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Who accepts liability?  

Credit:  Tivy-Side Advertiser | 3rd July 2013 | www.tivysideadvertiser.co.uk ~~

The following extract is from a website Element Power

” How long is the useful life of the wind farm and what happens after the wind farm has reached its useful life?

A typical wind farm’s useful life is 30 years. When a facility is no longer operating, it is the project owner’s responsibility to remove the facility. This consists of removing all improvements made on the property to 3 feet below the surface. Additionally, the land will be restored as closely as feasible to its original condition.”

Awel Deg conspirators will be aware of this requirement, but are those members of the public who are being talked into “joining up” being made aware that they will also need to be party to the eventual removal costs which, of course will be escalating year on year?

Who will be accepting liability for the drop in value of house and property prices in the (vast) surrounding area. The adverse effect in other areas has already been reported by the wider press. In some areas properties have been moved to a lower band for council tax due to the presence of turbines – official recognition of the adverse effect! Anyone in doubt should Google “The Jane and Julian Davis case”

Who will be accepting liability for the adverse effect on our amazing local range of wildlife, especially those broadly classed as “birds of prey” which seem to be the most at risk from these enormous machines.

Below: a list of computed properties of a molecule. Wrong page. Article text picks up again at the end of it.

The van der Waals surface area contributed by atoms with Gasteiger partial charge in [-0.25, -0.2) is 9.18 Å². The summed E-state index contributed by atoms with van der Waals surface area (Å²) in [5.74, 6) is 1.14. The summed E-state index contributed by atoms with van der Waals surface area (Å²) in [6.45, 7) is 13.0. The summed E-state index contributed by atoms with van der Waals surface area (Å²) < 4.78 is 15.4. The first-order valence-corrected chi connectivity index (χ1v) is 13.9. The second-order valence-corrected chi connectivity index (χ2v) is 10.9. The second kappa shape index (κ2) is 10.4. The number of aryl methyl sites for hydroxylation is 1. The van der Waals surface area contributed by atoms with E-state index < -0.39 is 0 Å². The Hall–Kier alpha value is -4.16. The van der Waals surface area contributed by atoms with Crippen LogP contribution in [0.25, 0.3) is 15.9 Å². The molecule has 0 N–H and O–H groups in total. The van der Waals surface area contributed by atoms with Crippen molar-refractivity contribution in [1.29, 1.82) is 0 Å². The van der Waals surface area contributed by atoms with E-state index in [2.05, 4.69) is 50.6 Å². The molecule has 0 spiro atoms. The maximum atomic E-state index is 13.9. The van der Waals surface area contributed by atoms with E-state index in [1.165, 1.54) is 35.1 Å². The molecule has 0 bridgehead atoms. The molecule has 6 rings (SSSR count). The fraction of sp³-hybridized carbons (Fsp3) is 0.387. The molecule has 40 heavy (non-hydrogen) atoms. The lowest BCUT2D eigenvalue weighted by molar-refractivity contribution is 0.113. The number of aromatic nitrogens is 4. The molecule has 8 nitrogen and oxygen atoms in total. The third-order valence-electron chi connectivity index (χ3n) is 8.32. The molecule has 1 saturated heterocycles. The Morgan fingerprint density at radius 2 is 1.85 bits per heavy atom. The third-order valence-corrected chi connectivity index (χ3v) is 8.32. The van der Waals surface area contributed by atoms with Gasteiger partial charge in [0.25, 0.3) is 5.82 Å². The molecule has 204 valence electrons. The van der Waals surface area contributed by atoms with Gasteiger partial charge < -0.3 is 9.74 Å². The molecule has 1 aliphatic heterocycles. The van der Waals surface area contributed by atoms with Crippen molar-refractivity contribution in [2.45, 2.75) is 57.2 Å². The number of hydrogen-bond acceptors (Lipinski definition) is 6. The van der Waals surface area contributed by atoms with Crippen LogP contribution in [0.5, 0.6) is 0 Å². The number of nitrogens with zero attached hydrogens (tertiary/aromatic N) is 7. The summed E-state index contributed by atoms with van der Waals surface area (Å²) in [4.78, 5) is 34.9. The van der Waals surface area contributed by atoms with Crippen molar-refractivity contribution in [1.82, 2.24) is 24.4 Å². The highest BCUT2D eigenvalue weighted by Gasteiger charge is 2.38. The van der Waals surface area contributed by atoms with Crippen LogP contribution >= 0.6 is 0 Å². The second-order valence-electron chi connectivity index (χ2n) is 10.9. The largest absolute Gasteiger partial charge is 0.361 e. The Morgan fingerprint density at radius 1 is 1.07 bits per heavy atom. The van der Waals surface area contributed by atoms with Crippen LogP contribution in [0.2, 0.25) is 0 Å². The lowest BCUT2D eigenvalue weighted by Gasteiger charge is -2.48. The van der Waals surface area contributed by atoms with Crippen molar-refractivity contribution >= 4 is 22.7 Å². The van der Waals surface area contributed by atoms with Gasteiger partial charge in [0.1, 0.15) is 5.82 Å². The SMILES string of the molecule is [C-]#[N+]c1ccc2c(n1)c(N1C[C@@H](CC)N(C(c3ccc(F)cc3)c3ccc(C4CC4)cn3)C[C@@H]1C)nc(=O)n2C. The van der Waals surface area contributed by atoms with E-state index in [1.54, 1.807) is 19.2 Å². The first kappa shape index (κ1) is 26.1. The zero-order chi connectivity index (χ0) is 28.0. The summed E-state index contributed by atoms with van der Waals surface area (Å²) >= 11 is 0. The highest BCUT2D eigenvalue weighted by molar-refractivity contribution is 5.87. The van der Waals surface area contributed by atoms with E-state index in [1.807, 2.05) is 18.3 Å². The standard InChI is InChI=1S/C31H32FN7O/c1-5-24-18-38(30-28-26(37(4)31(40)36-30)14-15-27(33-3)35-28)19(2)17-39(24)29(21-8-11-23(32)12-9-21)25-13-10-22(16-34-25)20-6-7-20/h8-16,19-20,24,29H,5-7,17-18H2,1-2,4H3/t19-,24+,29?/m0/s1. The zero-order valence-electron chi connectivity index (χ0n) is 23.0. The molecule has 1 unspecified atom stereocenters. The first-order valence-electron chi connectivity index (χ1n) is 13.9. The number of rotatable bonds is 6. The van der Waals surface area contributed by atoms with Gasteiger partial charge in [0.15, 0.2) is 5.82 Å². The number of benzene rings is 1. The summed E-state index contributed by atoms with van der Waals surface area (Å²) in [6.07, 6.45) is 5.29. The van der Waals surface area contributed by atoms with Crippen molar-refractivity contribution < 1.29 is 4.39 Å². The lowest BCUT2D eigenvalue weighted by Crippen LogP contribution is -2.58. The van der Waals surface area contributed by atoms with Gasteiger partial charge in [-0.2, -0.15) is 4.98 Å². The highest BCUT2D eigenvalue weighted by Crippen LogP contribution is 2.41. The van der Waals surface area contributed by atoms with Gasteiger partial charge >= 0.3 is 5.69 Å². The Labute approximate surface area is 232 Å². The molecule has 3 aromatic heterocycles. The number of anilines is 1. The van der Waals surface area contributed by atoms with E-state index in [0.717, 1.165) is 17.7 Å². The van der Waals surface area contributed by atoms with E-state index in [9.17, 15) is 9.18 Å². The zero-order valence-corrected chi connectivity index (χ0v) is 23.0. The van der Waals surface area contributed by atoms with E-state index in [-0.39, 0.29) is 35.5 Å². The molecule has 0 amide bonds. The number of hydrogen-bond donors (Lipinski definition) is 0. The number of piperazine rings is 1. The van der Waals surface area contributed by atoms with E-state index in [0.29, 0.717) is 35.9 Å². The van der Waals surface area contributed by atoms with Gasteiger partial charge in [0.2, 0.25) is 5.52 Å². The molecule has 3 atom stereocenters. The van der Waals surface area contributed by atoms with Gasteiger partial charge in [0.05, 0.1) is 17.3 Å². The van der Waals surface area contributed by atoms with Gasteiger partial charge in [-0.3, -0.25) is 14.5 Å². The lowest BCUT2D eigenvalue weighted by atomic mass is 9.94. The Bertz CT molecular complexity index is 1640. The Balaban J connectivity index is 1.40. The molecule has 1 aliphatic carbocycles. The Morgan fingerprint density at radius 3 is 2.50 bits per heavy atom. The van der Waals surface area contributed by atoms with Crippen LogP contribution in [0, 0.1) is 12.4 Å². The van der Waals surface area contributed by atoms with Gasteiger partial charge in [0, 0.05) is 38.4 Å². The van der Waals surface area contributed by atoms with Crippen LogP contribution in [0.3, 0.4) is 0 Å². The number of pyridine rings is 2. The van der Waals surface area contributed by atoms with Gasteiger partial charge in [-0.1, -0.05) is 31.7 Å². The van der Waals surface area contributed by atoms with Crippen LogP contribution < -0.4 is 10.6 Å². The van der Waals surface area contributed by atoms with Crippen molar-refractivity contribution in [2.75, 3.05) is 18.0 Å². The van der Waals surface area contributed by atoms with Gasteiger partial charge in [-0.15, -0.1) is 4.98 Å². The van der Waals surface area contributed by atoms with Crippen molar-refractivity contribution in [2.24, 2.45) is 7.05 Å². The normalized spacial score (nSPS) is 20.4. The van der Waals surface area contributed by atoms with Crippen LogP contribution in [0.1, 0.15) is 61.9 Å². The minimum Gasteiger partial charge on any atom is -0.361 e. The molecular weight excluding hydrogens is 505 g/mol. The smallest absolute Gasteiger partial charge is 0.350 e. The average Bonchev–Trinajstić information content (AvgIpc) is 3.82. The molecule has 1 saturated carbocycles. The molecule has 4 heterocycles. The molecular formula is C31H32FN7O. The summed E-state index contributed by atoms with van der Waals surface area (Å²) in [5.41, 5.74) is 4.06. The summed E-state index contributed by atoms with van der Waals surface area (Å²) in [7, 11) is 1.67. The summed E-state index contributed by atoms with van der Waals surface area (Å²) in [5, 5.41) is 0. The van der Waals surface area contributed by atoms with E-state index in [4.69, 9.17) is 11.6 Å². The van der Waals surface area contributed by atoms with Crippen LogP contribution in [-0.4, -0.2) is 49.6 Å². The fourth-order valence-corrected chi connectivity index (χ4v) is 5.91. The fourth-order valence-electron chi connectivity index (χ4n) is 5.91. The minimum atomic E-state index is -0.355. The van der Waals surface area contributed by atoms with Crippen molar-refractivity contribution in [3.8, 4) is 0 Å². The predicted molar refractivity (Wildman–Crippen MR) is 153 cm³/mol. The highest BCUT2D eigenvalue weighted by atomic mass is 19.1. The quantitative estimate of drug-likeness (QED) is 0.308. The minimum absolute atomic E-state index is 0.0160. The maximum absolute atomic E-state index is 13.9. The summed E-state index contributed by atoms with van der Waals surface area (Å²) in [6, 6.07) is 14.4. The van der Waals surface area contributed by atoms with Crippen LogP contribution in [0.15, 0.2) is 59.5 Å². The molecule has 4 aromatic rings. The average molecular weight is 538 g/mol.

In other areas there are reports of individual people suffering various conditions and illnesses attriibuted to the presence of these machines. Specifically, which member of Awel Deg should affected people serve litigation upon? There will need to be a “responsible person”.

If tourism is adversely affected by the presence of these monsters, as many believe it will be, specifically which Awel Deg individual should compensation claims be served upon for loss of business? Owners of hotels, caravan sites, Bed & breakfast establishments and local service industries should start preparing their cases now.

As the turbines do not work without wind, and need to be turned off when there is plenty of wind it seems highly unlikely that said turbine(s) will ever produce a return for investors, or make any worthwhile, meaningful contribution to the national grid. Succesful legal challenges for compensation should then wipe out any unlikely benefits.

I urge readers not to support this scheme and I urge relevant authorities to reject it totally.

Les Dickinson, Cardigan

Source:  Tivy-Side Advertiser | 3rd July 2013 | www.tivysideadvertiser.co.uk

This article is the work of the source indicated. Any opinions expressed in it are not necessarily those of National Wind Watch.

The copyright of this article resides with the author or publisher indicated. As part of its noncommercial effort to present the environmental, social, scientific, and economic issues of large-scale wind power development to a global audience seeking such information, National Wind Watch endeavors to observe “fair use” as provided for in section 107 of U.S. Copyright Law and similar “fair dealing” provisions of the copyright laws of other nations. Send requests to excerpt, general inquiries, and comments via e-mail.

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